Speech should show love and respect for others. It should be encouraging and increase trust. Godly speech should build faith and deepen hope. It should show affection and appreciation. 

Growing in godly speech is an intentional decision. It’s a significant part of our discipleship formation. 


The decision to learn to love as Jesus loved and to embrace godly speech implies the need for correction. We are learning something and there will be mistakes. I have always been impressed that the greatest athletes are teachable and correctable; they are not stupid!

Whoever loves discipline loves knowledge, but he who hates reproof is stupid. 

Proverbs 12:1

If we expect to grow in deep relationships, we should know that correction will be needed. Not only are we all imperfect, but we all have different expectations of godly personal relationships. There are different levels of seriousness to issues involving correction. Most serious of all are matters involving sin, and I need to be open to correction to grow as a disciple. Three broad levels that we deal with are 1) issues involving righteousness; 2) something done well or poorly (technique); and 3) matters of taste or style (which do not warrant correction).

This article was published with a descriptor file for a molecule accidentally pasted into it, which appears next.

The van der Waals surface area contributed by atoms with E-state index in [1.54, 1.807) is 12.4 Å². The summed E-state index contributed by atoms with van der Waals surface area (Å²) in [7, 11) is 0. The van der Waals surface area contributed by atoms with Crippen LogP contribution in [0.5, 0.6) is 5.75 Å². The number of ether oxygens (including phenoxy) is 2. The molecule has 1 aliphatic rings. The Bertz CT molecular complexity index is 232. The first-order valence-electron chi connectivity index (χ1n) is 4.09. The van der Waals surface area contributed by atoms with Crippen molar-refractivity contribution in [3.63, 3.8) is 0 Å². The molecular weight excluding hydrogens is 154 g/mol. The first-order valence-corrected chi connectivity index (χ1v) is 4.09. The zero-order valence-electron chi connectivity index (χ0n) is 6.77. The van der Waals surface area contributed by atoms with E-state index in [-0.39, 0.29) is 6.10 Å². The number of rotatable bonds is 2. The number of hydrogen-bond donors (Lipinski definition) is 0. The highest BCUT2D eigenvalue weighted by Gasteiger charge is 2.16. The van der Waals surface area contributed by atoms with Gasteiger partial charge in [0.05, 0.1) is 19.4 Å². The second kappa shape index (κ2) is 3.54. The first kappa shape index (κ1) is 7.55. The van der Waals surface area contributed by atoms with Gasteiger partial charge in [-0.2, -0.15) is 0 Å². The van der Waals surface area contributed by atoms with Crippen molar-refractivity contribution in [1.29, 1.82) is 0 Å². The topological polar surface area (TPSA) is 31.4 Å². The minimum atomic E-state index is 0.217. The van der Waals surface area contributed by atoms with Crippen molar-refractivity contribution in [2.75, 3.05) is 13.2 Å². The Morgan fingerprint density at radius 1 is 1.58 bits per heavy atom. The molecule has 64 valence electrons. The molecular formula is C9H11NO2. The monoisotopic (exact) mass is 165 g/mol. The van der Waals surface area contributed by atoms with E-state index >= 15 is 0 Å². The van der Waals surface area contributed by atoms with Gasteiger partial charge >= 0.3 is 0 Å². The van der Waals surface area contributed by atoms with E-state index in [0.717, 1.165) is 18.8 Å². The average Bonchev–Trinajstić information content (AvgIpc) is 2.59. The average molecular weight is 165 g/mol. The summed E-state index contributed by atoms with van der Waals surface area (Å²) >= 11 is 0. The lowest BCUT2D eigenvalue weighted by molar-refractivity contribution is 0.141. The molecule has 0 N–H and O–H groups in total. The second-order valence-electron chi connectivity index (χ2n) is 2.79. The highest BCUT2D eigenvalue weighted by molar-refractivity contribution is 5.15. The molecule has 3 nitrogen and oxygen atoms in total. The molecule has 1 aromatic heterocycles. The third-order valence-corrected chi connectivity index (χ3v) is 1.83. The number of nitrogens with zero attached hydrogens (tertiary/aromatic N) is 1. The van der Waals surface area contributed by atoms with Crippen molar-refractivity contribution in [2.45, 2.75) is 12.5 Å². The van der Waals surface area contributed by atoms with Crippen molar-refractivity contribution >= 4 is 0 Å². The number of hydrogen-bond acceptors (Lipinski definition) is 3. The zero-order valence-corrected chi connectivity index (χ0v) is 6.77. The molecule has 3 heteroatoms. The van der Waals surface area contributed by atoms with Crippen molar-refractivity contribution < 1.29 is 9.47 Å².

In addition to the issues and levels above, there are the relationships of authority in our lives: for a 12-year old, a correction from his father is a matter of obedience, but a correction from a peer is more like a suggestion. Also, if you have made a decision to be a disciple of Jesus, you may get a lot of negative reactions (correction) from co-workers or relatives. Some will even try to redirect the course of your life.  

Be subject to one another out of reverence for Christ.

Ephesians 5:21

I like to think that being a brother or sister in Christ is an office. We should all have a certain sense of submission to each other. The Holy Spirit uses each of us to help shape and form another. Additionally, there are other members of the body that have a more authoritative role in shaping and forming us as disciples as we see in the following verse from Ephesians: 

And his gifts were that some should be apostles, some prophets, some evangelists, some pastors, and teachers…

Ephesians 4:11

If we are committed to a body of Christians, unity should be our goal, humility should be our posture. 

I therefore, a prisoner for the Lord, beg you to lead a life worthy of the calling to which you have been called, with all lowliness and meekness, with patience, forbearing one another in love, eager to maintain the unity of the Spirit in the bond of peace.